Whereas the first two films utilize standard DVD 480i resolution for their extras, Paramount has gone the extra mile and included “mostly” 1080p high definition extra features in the two-disc M:i:III set. An Audio Commentary with Tom Cruise and director J.J. Abrams is available on disc one in addition to the feature film. Both of these guys are enjoyable to listen to for both their experiences making the film, casual banter and genuine enthusiasm for the film they’ve created ” even though I don’t necessarily agree with all of their creative choices made. I do appreciate them pointing out script and scene changes in correlation to what’s happening on-screen.

Disc two is home to the meat of the M:i:III extra features and starts with a bang. The Making of the Mission (HD) is a well-crated 30-minute collage of footage shot during filming. It includes work on the set, on location, special effects secrets, and even some laughable bloopers such as Maggie Q getting her stiletto heel stuck in a Lamborghini’s gas pedal and subsequently running the ungodly expensive car into the rear of another car. Other extras includes Inside the IMF (480i non-anamorphic), a moron’s guide to the characters already introduced in the film; Mission Action: Inside the Action Unit (HD), a look at the film’s stunts ” mainly Mr. Cruise ” and unfortunately jumps to 480i footage at times; Visualizing the Mission (HD), pre-visualization footage; Scoring the Mission (HD), a trip into the recording studio where Cruise shows up to lend his support and additional pressure to the musicians to nail the pieces; Mission: Metamorphosis (HD), the special effects behind the gadget that creates the iconic IMF face masks; Moviefone: Unscripted, a casual interview between Tom Cruise and J.J. Abrams and a feature that is showing up with more regularity on Paramount releases; Launching the Mission, a trip to the film’s premieres in New York, Rome, Paris, London and Japan; Deleted Scenes (HD), a quintet of not missed axed scenes that were not cleaned up and nowhere near as crisp as the final film; and the Tom Cruise Excellence in Film tribute shows up for the third time. Oddly, and thankfully, the Generation Cruise MTV piece was left on the cutting room floor.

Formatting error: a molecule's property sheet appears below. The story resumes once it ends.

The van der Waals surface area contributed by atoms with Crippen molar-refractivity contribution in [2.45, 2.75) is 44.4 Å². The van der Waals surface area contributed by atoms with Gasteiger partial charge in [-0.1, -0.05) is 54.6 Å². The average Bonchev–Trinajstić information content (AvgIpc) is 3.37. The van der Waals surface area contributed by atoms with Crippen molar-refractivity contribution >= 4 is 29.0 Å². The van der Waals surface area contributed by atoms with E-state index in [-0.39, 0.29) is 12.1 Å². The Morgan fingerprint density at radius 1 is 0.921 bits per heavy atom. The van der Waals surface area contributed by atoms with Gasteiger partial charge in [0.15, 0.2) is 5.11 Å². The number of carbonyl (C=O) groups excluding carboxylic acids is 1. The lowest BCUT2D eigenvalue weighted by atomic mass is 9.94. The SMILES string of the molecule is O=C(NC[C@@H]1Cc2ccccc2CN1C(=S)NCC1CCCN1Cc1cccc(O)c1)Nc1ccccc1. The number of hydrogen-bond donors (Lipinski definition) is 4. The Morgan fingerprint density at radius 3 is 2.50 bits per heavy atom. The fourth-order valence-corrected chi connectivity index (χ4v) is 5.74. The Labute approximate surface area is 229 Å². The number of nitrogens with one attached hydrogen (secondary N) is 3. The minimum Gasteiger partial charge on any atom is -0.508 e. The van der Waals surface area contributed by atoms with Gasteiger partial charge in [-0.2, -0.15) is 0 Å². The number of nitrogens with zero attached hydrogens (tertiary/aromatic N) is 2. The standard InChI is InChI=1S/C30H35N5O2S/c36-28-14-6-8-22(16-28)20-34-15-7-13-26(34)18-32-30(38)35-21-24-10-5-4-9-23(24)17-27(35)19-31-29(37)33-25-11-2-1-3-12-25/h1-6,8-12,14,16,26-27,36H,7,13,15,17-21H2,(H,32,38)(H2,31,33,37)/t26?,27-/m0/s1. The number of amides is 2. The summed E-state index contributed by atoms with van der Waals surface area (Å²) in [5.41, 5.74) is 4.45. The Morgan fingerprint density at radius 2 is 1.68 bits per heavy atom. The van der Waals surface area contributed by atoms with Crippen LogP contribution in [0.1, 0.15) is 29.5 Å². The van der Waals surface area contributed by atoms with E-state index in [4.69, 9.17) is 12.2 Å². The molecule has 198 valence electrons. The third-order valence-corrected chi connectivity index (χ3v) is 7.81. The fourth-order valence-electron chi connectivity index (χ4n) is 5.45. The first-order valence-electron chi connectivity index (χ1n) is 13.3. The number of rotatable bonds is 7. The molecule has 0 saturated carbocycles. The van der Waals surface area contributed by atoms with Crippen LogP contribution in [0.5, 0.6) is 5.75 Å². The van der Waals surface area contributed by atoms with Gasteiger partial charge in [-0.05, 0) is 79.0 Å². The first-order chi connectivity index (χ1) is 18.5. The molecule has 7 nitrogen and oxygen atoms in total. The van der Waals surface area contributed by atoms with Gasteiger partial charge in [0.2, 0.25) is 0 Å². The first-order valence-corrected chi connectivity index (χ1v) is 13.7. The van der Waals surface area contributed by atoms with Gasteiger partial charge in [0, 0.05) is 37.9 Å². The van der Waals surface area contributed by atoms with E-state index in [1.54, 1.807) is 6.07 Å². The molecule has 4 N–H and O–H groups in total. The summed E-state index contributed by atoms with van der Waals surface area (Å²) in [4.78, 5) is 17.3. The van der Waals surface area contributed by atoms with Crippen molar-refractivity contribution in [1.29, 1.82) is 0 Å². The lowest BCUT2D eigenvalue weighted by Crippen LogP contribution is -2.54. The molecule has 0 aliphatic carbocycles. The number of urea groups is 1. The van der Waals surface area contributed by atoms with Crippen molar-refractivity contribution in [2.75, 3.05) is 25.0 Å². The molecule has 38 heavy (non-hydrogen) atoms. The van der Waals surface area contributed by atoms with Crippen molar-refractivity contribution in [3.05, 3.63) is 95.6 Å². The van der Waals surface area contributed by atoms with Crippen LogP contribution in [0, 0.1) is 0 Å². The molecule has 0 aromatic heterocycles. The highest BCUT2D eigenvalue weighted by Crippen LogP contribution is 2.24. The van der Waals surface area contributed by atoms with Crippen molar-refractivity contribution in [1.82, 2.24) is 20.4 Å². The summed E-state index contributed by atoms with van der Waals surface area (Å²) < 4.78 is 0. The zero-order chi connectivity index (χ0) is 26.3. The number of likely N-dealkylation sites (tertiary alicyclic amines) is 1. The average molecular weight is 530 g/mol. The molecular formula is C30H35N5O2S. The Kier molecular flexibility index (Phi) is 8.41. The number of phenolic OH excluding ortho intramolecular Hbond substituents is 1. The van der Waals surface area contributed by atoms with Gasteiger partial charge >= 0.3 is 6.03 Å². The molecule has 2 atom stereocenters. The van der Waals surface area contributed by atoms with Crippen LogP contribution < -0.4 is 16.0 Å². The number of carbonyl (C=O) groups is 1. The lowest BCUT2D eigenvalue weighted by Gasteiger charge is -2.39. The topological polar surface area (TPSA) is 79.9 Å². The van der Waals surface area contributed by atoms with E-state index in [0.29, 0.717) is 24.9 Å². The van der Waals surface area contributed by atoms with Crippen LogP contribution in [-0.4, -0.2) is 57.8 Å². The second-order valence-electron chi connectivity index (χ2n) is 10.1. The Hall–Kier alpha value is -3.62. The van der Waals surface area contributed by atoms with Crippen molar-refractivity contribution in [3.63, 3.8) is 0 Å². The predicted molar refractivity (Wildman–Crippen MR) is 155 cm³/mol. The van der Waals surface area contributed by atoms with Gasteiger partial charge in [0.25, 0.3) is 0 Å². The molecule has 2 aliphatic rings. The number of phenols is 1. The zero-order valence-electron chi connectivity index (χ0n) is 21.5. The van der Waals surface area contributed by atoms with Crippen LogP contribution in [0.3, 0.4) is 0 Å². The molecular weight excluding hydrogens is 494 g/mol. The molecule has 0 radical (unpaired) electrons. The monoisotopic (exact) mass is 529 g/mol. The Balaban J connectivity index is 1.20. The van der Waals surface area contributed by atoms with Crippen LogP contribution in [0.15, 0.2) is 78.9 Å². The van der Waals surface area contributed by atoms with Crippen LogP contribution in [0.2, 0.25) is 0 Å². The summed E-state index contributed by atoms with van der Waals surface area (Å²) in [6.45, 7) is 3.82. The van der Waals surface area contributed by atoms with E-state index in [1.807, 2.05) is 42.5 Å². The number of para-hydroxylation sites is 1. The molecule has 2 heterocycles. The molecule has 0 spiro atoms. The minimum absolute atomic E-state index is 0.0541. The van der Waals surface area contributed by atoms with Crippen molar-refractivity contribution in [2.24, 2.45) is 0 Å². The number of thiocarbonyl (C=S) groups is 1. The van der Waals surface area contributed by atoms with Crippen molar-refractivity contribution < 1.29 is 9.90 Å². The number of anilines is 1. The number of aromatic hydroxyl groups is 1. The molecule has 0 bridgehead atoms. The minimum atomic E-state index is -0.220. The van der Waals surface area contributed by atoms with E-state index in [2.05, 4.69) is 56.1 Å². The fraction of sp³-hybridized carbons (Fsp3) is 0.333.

The Mission: Impossible ” Ultimate Missions Collection box set is a no-brainer purchase for early high-def adopters and soon-to-be-adopters. The relatively affordable package includes a classic in Mission: Impossible and one of the best high definition presentations yet in M:i:III. Those two alone are worth the price of admission, making Woo’s brief foray into the series icing on the cake. Now let’s hope this set sells strongly so other informally announced sets like Paramount’s Ultimate Star Trek Film Collection, Warner’s Matrix Trilogy and New Line’s The Lord of the Rings Trilogy arrive sooner than later, and at a price point that won’t require a home equity loan to afford.

– Dan Bradley